Sunday, December 19, 2010

Good News From the U.S. Census

The AP reports:
WASHINGTON - The 2010 census report coming out Tuesday will include a boatload of good political news for Republicans and grim data for Democrats hoping to re-elect President Barack Obama and rebound from last month's devastating elections.
The population continues to shift from Democratic-leaning Rust Belt states to Republican-leaning Sun Belt states, a trend the Census Bureau will detail in its once-a-decade report to the president. Political clout shifts, too, because the nation must reapportion the 435 House districts to make them roughly equal in population, based on the latest census figures.
The biggest gainer will be Texas, a GOP-dominated state expected to gain up to four new House seats, for a total of 36. The chief losers - New York and Ohio, each projected by nongovernment analysts to lose two seats - were carried by Obama in 2008 and are typical of states in the Northeast and Midwest that are declining in political influence.
Democrats' problems don't end there.
November's elections put Republicans in control of dozens of state legislatures and governorships, just as states prepare to redraw their congressional and legislative district maps. It's often a brutally partisan process, and Republicans' control in those states will enable them to create new districts to their liking.
The combination of population shifts and the recent election results could make Obama's re-election campaign more difficult. Each House seat represents an electoral vote in the presidential election process, giving more weight to states Obama probably will lose in 2012. The states he carried in 2008 are projected to lose, on balance, six electoral votes to states that his GOP challenger, Sen. John McCain of Arizona, won. That sets a higher bar for Obama before his re-election campaign even starts.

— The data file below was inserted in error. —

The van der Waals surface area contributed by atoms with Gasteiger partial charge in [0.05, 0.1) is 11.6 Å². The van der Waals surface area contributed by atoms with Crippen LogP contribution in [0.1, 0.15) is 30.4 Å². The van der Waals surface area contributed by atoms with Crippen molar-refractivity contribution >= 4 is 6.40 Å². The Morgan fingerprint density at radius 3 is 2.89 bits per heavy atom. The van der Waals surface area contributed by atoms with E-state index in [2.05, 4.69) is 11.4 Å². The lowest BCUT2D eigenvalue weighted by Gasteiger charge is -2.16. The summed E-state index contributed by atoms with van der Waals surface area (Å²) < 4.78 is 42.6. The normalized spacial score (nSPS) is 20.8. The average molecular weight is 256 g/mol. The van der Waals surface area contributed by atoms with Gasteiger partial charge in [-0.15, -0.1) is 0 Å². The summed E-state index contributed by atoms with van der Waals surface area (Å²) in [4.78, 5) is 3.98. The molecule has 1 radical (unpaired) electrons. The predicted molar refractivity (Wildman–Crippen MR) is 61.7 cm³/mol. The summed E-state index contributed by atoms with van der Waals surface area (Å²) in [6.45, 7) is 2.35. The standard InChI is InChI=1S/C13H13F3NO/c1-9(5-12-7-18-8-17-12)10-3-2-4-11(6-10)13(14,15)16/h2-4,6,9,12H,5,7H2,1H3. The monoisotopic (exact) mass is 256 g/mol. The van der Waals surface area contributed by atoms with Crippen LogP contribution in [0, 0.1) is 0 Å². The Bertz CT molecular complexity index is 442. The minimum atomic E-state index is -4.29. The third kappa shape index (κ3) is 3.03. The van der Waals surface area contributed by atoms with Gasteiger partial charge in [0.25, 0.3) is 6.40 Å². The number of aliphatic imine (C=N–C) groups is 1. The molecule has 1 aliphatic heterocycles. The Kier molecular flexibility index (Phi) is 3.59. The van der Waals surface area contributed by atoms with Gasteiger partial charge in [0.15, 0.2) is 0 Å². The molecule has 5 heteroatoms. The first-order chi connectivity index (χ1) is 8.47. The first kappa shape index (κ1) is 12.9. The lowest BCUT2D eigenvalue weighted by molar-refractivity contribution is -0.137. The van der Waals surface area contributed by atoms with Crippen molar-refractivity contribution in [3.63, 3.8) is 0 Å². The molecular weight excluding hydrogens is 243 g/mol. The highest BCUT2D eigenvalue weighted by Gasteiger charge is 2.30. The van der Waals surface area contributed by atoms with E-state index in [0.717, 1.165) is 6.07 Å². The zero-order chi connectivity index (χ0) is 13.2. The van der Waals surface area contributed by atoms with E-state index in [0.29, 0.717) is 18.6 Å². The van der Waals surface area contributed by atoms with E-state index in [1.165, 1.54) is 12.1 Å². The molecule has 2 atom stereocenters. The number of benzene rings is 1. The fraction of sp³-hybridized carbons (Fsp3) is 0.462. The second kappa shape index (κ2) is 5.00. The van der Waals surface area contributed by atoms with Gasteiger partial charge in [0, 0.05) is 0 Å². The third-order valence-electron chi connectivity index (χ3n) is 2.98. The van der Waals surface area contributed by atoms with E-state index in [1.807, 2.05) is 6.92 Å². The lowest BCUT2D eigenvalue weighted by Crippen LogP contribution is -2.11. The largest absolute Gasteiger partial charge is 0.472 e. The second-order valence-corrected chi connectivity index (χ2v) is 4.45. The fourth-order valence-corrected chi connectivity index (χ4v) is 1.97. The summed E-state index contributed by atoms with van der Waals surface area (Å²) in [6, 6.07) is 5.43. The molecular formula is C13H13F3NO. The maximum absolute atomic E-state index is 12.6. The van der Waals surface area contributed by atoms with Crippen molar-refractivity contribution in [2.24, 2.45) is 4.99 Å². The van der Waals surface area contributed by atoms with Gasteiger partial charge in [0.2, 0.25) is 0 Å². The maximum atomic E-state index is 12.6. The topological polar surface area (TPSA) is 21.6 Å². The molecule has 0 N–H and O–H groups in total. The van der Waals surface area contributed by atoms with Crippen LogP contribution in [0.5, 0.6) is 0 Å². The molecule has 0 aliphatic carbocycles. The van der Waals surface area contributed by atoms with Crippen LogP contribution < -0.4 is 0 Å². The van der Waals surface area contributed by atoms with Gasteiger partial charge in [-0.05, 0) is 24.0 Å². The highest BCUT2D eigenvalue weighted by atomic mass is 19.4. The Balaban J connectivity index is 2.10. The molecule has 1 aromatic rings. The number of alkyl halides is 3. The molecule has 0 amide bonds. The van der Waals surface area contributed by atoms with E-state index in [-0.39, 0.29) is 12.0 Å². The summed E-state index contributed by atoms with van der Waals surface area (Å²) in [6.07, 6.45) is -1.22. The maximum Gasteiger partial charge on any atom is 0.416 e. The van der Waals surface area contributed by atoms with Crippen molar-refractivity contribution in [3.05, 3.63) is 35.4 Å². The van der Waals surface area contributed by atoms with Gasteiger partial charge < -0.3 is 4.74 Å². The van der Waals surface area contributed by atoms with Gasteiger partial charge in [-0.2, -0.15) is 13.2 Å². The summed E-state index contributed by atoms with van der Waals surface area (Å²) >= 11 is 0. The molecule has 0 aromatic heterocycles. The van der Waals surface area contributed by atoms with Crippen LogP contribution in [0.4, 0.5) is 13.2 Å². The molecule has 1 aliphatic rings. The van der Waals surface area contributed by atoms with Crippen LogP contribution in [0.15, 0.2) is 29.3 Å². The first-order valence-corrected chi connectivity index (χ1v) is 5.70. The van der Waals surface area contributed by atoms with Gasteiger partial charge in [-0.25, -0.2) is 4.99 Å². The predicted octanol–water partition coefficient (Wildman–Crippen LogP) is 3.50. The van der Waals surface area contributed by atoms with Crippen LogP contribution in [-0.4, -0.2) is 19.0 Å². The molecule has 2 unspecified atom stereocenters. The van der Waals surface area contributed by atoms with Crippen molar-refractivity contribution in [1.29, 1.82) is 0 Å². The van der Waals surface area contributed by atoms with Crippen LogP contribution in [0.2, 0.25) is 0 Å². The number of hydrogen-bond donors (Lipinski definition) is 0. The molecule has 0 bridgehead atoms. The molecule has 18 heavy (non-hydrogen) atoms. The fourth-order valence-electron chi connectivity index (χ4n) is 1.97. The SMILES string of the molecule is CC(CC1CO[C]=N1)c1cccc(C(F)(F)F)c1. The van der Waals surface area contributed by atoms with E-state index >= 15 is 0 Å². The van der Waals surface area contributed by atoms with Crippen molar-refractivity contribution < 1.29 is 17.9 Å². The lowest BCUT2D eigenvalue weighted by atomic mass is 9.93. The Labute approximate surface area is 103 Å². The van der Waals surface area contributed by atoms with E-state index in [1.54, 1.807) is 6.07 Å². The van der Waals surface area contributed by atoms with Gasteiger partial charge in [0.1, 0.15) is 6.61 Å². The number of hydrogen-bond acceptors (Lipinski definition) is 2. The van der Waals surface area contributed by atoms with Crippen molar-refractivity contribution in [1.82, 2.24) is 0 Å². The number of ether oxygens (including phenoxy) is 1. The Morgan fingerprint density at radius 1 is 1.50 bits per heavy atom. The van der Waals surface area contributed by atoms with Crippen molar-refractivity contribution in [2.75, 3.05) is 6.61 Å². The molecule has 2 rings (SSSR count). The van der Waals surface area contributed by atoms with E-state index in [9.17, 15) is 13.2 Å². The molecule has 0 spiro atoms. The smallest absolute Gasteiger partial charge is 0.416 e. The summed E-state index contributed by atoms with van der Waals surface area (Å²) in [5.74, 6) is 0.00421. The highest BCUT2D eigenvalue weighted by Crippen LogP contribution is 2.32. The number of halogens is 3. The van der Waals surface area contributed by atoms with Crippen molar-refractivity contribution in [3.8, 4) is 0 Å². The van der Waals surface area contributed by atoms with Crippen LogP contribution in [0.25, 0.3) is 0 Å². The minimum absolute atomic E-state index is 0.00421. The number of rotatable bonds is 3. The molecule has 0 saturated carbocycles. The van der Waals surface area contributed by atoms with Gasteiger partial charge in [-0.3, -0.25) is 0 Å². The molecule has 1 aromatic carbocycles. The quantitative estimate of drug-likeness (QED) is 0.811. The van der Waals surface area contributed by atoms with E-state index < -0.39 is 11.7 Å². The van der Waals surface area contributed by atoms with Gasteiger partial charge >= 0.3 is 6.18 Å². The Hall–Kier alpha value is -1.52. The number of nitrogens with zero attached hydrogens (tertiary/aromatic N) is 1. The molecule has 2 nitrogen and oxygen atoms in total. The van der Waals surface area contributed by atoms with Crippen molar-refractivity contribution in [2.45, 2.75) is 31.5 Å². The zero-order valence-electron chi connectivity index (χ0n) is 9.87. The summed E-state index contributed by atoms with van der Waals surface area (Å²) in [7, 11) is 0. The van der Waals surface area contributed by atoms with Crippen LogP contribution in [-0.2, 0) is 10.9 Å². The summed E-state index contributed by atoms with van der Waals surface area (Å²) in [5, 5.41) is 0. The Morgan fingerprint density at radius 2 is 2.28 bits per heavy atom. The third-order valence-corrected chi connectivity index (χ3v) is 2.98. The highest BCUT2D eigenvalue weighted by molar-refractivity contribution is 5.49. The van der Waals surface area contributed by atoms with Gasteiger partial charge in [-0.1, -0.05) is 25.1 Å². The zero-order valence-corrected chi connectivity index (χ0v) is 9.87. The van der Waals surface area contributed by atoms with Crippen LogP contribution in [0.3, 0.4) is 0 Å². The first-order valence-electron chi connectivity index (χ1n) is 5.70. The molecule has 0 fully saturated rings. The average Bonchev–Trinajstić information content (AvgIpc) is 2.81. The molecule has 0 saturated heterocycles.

"The way the maps have shifted have made Obama's route to success much more difficult," said Republican Party spokesman Doug Heye. He said the GOP takeover of several state governments on the eve of redistricting efforts was "a dramatic shift."
Republicans now control the governor's offices and both legislative chambers in competitive presidential states such as Ohio, Pennsylvania, Florida, Indiana, Maine and Wisconsin. They hold the governors' chairs in other crucial states, including Nevada, New Mexico, Virginia and Iowa.
When Obama carried those states in 2008, most had Democratic governors happy to lend their political operations to his cause. Now he will run where governors can bend their powers against his administration's policies and his campaign's strategies.
This is good.  Granted, the national Republican party is often a false friend to pro-lifers but it is preferable to the party of abortion.

3 comments:

  1. This is great news for the GOP. Yes, the GOP must listen to the citizens and get back to the principles of the Founding Fathers. Some like Sen. Snowe never will but there are others who have changed their ways and are actually listening and following the citizens' wishes. Unfortunately, with Obama in the White House there is only so much damage control that the GOP can do.

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  2. Iowa is 1 of the blue states slated to lose a House seat.

    Iowa has a system set up where a nonpartisan committee using using computer programs to create compact & contiguous districts. It does tend to ignore incumbants a lot better. The committee makes a proposal & the legislature votes it up or down. If it votes it down the committee comes up with a 2nd proposal. Again the legislature can only vote it up or down. If that one is voted down the next proposal can be amended.

    The 1 big problem is sometimes the 1st proposal has come up with some goofy districts thus insuring its defeat.

    While not perfect, it does work a lot better than a purely politcal process.

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  3. Theresa: It's true that the GOP has limited options but the situation is greatly improved over the Dem controlled congress.

    Al: An interesting system. Gerrymandering is a problem everywhere and the Iowa system seems like the most fair way to redistrict that I have heard of.

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